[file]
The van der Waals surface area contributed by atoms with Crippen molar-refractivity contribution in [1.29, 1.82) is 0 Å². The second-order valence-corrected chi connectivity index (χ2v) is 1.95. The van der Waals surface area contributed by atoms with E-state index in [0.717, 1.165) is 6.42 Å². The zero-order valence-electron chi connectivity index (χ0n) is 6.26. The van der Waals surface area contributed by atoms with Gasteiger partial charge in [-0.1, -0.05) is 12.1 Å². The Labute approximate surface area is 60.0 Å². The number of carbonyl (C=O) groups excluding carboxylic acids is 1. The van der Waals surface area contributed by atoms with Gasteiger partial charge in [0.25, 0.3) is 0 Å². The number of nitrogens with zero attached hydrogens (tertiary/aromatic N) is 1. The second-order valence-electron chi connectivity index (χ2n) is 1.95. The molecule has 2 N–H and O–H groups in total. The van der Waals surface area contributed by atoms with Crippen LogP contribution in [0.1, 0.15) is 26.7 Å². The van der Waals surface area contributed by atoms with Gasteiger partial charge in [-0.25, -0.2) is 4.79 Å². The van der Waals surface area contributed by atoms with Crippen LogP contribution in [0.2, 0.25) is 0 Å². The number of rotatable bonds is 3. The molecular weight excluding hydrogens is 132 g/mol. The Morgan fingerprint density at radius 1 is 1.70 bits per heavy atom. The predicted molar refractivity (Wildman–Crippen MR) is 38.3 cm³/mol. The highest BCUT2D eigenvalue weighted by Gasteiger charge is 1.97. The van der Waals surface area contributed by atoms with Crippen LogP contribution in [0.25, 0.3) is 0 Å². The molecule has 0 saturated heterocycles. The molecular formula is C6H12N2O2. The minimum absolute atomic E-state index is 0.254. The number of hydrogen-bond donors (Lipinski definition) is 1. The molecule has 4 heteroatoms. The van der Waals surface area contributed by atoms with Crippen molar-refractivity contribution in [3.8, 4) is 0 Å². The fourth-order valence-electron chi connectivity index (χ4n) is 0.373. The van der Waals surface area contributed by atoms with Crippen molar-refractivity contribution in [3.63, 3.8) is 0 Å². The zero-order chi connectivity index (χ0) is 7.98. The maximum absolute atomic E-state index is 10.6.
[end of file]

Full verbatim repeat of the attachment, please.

The van der Waals surface area contributed by atoms with Crippen molar-refractivity contribution in [1.29, 1.82) is 0 Å². The second-order valence-corrected chi connectivity index (χ2v) is 1.95. The van der Waals surface area contributed by atoms with E-state index in [0.717, 1.165) is 6.42 Å². The zero-order valence-electron chi connectivity index (χ0n) is 6.26. The van der Waals surface area contributed by atoms with Gasteiger partial charge in [-0.1, -0.05) is 12.1 Å². The Labute approximate surface area is 60.0 Å². The number of carbonyl (C=O) groups excluding carboxylic acids is 1. The van der Waals surface area contributed by atoms with Gasteiger partial charge in [0.25, 0.3) is 0 Å². The number of nitrogens with zero attached hydrogens (tertiary/aromatic N) is 1. The second-order valence-electron chi connectivity index (χ2n) is 1.95. The molecule has 2 N–H and O–H groups in total. The van der Waals surface area contributed by atoms with Crippen LogP contribution in [0.1, 0.15) is 26.7 Å². The van der Waals surface area contributed by atoms with Gasteiger partial charge in [-0.25, -0.2) is 4.79 Å². The van der Waals surface area contributed by atoms with Crippen LogP contribution in [0.2, 0.25) is 0 Å². The number of rotatable bonds is 3. The molecular weight excluding hydrogens is 132 g/mol. The Morgan fingerprint density at radius 1 is 1.70 bits per heavy atom. The predicted molar refractivity (Wildman–Crippen MR) is 38.3 cm³/mol. The highest BCUT2D eigenvalue weighted by Gasteiger charge is 1.97. The van der Waals surface area contributed by atoms with Crippen LogP contribution in [0.25, 0.3) is 0 Å². The molecule has 0 saturated heterocycles. The molecular formula is C6H12N2O2. The minimum absolute atomic E-state index is 0.254. The number of hydrogen-bond donors (Lipinski definition) is 1. The molecule has 4 heteroatoms. The van der Waals surface area contributed by atoms with Crippen molar-refractivity contribution in [3.8, 4) is 0 Å². The fourth-order valence-electron chi connectivity index (χ4n) is 0.373. The van der Waals surface area contributed by atoms with Crippen molar-refractivity contribution in [3.63, 3.8) is 0 Å². The zero-order chi connectivity index (χ0) is 7.98. The maximum absolute atomic E-state index is 10.6.